With the capital of the Netherlands struggling to accommodate over 880,000 bicycles in a city of 780,000 citizens, Amsterdam is considering underwater bicycle garages and other radical ideas to park its bikes.
With just 2,500 designated parking spaces available to handle the hundreds of thousands of bicyclists daily, the city has drawn up plans for a 7,000-space bicycle facility beneath its waterfront, as well as floating garages to meet the soaring demand for bicycle parking.
The new parking garage beneath the IJ, a lake in the center of Amsterdam which was formerly a bay, would connect via underground tunnels to major transportation hubs, like Central Station and the metro system.
The plans also call for creating a total of 21,500 new bike spaces around the station by 2030. While two new floating islands with space for at least 2,000 bicycles each are to be completed by 2020.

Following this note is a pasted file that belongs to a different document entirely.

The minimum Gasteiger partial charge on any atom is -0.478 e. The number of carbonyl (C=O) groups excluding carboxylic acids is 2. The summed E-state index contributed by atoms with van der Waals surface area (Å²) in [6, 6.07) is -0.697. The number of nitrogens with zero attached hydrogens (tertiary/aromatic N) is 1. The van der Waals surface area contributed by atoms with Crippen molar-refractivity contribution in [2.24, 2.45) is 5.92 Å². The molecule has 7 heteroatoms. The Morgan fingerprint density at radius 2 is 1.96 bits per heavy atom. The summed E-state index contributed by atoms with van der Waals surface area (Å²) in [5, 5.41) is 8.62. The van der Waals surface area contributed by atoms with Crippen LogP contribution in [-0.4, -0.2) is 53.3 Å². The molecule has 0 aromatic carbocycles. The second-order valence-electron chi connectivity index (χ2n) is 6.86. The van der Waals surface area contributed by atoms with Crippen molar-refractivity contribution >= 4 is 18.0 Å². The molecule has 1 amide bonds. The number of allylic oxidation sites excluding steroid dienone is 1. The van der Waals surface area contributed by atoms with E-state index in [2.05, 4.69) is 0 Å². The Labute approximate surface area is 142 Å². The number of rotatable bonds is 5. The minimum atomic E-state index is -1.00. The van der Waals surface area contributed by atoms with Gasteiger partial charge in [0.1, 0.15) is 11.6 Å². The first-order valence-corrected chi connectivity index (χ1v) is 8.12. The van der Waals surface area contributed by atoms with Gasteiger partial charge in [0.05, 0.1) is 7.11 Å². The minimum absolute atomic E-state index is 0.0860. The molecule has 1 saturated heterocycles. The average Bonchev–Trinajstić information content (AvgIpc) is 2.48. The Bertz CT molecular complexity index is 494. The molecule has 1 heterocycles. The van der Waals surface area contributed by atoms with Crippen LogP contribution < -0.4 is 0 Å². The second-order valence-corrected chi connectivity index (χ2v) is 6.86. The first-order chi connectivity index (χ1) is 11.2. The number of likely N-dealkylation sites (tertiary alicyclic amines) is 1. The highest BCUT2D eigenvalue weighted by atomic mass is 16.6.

The influx of bicycles in the city has led to some high costs for taxpayers, who must pay for the removal of illegally parked bicycles, at a cost of up to €70 per bike.
A phenomenal number of 73,000 bicycles were removed by authorities from the streets in 2013 alone.
Over 50 percent of Amsterdam’s 781,000 residents use their bicycles each day, with 43 percent relying on bicycle transportation for their daily commute.